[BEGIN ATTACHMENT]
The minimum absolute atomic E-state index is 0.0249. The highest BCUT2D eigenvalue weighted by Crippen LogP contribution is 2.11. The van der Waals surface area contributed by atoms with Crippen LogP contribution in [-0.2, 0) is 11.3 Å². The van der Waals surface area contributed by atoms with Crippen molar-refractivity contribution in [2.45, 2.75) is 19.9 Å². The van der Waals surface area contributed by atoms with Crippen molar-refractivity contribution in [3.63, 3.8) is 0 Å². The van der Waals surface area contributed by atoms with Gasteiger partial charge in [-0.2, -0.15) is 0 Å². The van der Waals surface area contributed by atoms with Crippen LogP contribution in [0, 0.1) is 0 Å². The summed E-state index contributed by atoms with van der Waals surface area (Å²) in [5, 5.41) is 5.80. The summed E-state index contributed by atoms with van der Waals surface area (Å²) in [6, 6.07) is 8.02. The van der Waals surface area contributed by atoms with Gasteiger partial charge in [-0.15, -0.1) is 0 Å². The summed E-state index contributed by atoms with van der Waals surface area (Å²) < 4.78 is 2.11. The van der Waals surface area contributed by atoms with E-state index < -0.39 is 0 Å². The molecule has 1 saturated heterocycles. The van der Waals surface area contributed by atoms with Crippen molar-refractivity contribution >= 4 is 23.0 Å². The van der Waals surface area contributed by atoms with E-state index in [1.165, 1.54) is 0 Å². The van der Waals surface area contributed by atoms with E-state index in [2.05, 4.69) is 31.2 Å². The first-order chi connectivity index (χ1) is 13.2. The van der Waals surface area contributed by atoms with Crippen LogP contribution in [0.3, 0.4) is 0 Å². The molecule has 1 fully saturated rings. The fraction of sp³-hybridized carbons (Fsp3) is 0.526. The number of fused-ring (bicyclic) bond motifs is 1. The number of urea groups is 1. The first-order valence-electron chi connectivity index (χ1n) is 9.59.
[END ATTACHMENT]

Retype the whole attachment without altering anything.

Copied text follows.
The minimum absolute atomic E-state index is 0.0249. The highest BCUT2D eigenvalue weighted by Crippen LogP contribution is 2.11. The van der Waals surface area contributed by atoms with Crippen LogP contribution in [-0.2, 0) is 11.3 Å². The van der Waals surface area contributed by atoms with Crippen molar-refractivity contribution in [2.45, 2.75) is 19.9 Å². The van der Waals surface area contributed by atoms with Crippen molar-refractivity contribution in [3.63, 3.8) is 0 Å². The van der Waals surface area contributed by atoms with Gasteiger partial charge in [-0.2, -0.15) is 0 Å². The van der Waals surface area contributed by atoms with Crippen LogP contribution in [0, 0.1) is 0 Å². The summed E-state index contributed by atoms with van der Waals surface area (Å²) in [5, 5.41) is 5.80. The summed E-state index contributed by atoms with van der Waals surface area (Å²) in [6, 6.07) is 8.02. The van der Waals surface area contributed by atoms with Gasteiger partial charge in [-0.15, -0.1) is 0 Å². The summed E-state index contributed by atoms with van der Waals surface area (Å²) < 4.78 is 2.11. The van der Waals surface area contributed by atoms with E-state index < -0.39 is 0 Å². The molecule has 1 saturated heterocycles. The van der Waals surface area contributed by atoms with Crippen molar-refractivity contribution >= 4 is 23.0 Å². The van der Waals surface area contributed by atoms with E-state index in [1.165, 1.54) is 0 Å². The van der Waals surface area contributed by atoms with E-state index in [2.05, 4.69) is 31.2 Å². The first-order chi connectivity index (χ1) is 13.2. The van der Waals surface area contributed by atoms with Crippen LogP contribution in [0.3, 0.4) is 0 Å². The molecule has 1 fully saturated rings. The fraction of sp³-hybridized carbons (Fsp3) is 0.526. The number of fused-ring (bicyclic) bond motifs is 1. The number of urea groups is 1. The first-order valence-electron chi connectivity index (χ1n) is 9.59.